First Zika-Related Death Reported in Continental U.S.

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Updated: | Originally published: ;

Correction appended, July 10

An elderly Utah resident with a Zika virus infection has died, marking the first such death in the continental U.S., health authorities confirm.

The Salt Lake County, Utah resident was confirmed to have died in late June. The person, who was not identified, had an underlying health condition, and it has not been determined how Zika may have been involved in the death. The Salt Lake County Health Department (SLCoHD) confirmed in a statement. The person had traveled to a country where Zika is spreading.

“While this individual did test positive for Zika virus, the exact cause of death has not been determined, and it may not be possible to determine how the Zika infection contributed to the death,” the health department said in a statement. “Due to health privacy laws, health officials will not release further details about the individual or the individual’s travel history.”

The health officials said in a statement that this is the first confirmed Zika-related death in the continental U.S.

“This unfortunate situation is a tragic reminder of how important it is to receive proper pre-travel education and to protect yourself from mosquitoes when traveling abroad,” said Dr. Dagmar Vitek, medical director for SLCoHD in a statement. “In addition to Zika, travelers need to be mindful of other diseases found around the world, including mosquito-borne illnesses like Dengue fever, malaria, and chikungunya.”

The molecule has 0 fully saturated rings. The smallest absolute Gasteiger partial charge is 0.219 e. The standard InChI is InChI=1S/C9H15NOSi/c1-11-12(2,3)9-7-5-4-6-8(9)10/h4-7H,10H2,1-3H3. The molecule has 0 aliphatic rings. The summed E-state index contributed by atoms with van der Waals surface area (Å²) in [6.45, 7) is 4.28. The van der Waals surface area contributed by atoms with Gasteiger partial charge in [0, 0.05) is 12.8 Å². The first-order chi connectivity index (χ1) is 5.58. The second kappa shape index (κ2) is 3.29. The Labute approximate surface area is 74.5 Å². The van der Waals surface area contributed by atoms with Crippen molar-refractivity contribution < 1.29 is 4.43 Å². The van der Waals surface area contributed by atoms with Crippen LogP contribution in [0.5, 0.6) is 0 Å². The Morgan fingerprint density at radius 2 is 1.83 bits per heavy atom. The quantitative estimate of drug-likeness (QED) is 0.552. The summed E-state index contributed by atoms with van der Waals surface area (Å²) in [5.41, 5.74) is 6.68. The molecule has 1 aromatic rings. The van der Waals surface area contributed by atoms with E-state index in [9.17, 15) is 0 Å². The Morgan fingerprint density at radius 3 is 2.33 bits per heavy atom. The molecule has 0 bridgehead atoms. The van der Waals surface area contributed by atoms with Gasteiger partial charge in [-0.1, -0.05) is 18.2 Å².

The U.S. Centers for Disease Control and Prevention (CDC) confirmed the death as well and noted that as of this week, 1,132 cases of travel-associated Zika had been reported in the U.S.

Another Zika-related death was previously reported in Puerto Rico. In that case, the person developed severe internal bleeding due to lack of platelets in the blood. “Although Zika virus–associated deaths are rare, the first identified death in Puerto Rico highlights the possibility of severe cases, as well as the need for continued outreach to raise health care providers’ awareness of complications that might lead to severe disease or death,” researchers who reported the case in April wrote at the time.

There have not been any reported cases of locally transmitted Zika in the U.S., though some health officials have told TIME that it’s possible that Zika is already spreading in parts of the country. In the meantime, Congress has yet to pass the $1.9 billion in emergency funding that the White House requested in February.

Correction: The original version of this story incorrectly included a description of the Utah resident’s gender. That information was not released.

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